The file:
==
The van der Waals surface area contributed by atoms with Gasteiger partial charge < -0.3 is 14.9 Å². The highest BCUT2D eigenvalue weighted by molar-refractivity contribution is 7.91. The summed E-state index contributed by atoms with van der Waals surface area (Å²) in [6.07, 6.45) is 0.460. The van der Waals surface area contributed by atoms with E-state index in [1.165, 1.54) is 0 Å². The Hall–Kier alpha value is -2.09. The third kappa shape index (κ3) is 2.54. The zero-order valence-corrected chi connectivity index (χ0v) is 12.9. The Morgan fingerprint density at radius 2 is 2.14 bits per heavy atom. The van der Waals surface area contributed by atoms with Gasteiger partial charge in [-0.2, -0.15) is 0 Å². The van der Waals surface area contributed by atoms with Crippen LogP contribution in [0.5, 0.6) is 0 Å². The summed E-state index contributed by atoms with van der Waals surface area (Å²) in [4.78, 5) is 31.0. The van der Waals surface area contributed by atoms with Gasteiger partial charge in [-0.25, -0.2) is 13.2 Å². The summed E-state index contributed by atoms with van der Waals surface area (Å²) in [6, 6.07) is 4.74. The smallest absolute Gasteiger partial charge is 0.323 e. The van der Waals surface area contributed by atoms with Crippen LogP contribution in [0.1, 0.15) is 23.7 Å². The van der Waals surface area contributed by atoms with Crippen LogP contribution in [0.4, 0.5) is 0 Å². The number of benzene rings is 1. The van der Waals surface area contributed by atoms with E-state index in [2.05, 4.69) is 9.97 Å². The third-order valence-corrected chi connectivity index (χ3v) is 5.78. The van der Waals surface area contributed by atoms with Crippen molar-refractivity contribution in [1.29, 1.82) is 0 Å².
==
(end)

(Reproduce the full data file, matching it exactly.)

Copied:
The van der Waals surface area contributed by atoms with Gasteiger partial charge < -0.3 is 14.9 Å². The highest BCUT2D eigenvalue weighted by molar-refractivity contribution is 7.91. The summed E-state index contributed by atoms with van der Waals surface area (Å²) in [6.07, 6.45) is 0.460. The van der Waals surface area contributed by atoms with E-state index in [1.165, 1.54) is 0 Å². The Hall–Kier alpha value is -2.09. The third kappa shape index (κ3) is 2.54. The zero-order valence-corrected chi connectivity index (χ0v) is 12.9. The Morgan fingerprint density at radius 2 is 2.14 bits per heavy atom. The van der Waals surface area contributed by atoms with Gasteiger partial charge in [-0.2, -0.15) is 0 Å². The van der Waals surface area contributed by atoms with Crippen LogP contribution in [0.5, 0.6) is 0 Å². The summed E-state index contributed by atoms with van der Waals surface area (Å²) in [4.78, 5) is 31.0. The van der Waals surface area contributed by atoms with Gasteiger partial charge in [-0.25, -0.2) is 13.2 Å². The summed E-state index contributed by atoms with van der Waals surface area (Å²) in [6, 6.07) is 4.74. The smallest absolute Gasteiger partial charge is 0.323 e. The van der Waals surface area contributed by atoms with Crippen LogP contribution in [0.1, 0.15) is 23.7 Å². The van der Waals surface area contributed by atoms with Crippen LogP contribution in [0.4, 0.5) is 0 Å². The number of benzene rings is 1. The van der Waals surface area contributed by atoms with E-state index in [2.05, 4.69) is 9.97 Å². The third-order valence-corrected chi connectivity index (χ3v) is 5.78. The van der Waals surface area contributed by atoms with Crippen molar-refractivity contribution in [1.29, 1.82) is 0 Å².